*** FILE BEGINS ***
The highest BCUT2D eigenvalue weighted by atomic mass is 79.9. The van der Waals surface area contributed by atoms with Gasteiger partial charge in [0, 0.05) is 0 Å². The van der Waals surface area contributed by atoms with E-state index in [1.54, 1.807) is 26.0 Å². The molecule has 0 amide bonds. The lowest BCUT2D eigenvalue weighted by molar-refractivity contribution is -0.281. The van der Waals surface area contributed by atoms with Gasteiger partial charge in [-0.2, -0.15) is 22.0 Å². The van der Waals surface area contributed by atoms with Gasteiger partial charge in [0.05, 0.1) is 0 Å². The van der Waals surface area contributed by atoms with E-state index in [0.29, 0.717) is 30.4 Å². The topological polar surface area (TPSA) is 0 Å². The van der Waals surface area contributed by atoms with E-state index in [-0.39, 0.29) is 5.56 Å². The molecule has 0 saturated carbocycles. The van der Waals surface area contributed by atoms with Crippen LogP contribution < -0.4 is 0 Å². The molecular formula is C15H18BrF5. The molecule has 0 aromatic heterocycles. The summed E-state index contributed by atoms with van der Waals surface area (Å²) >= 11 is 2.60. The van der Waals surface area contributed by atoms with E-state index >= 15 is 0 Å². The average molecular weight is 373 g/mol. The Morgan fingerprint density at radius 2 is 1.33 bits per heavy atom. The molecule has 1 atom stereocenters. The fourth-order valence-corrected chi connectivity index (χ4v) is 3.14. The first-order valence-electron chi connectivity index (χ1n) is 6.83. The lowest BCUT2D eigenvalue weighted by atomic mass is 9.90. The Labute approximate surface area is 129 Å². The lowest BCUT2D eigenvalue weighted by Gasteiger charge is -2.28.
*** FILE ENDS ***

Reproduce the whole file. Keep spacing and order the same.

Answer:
The highest BCUT2D eigenvalue weighted by atomic mass is 79.9. The van der Waals surface area contributed by atoms with Gasteiger partial charge in [0, 0.05) is 0 Å². The van der Waals surface area contributed by atoms with E-state index in [1.54, 1.807) is 26.0 Å². The molecule has 0 amide bonds. The lowest BCUT2D eigenvalue weighted by molar-refractivity contribution is -0.281. The van der Waals surface area contributed by atoms with Gasteiger partial charge in [-0.2, -0.15) is 22.0 Å². The van der Waals surface area contributed by atoms with Gasteiger partial charge in [0.05, 0.1) is 0 Å². The van der Waals surface area contributed by atoms with E-state index in [0.29, 0.717) is 30.4 Å². The topological polar surface area (TPSA) is 0 Å². The van der Waals surface area contributed by atoms with E-state index in [-0.39, 0.29) is 5.56 Å². The molecule has 0 saturated carbocycles. The van der Waals surface area contributed by atoms with Crippen LogP contribution < -0.4 is 0 Å². The molecular formula is C15H18BrF5. The molecule has 0 aromatic heterocycles. The summed E-state index contributed by atoms with van der Waals surface area (Å²) >= 11 is 2.60. The van der Waals surface area contributed by atoms with E-state index >= 15 is 0 Å². The average molecular weight is 373 g/mol. The Morgan fingerprint density at radius 2 is 1.33 bits per heavy atom. The molecule has 1 atom stereocenters. The fourth-order valence-corrected chi connectivity index (χ4v) is 3.14. The first-order valence-electron chi connectivity index (χ1n) is 6.83. The lowest BCUT2D eigenvalue weighted by atomic mass is 9.90. The Labute approximate surface area is 129 Å². The lowest BCUT2D eigenvalue weighted by Gasteiger charge is -2.28.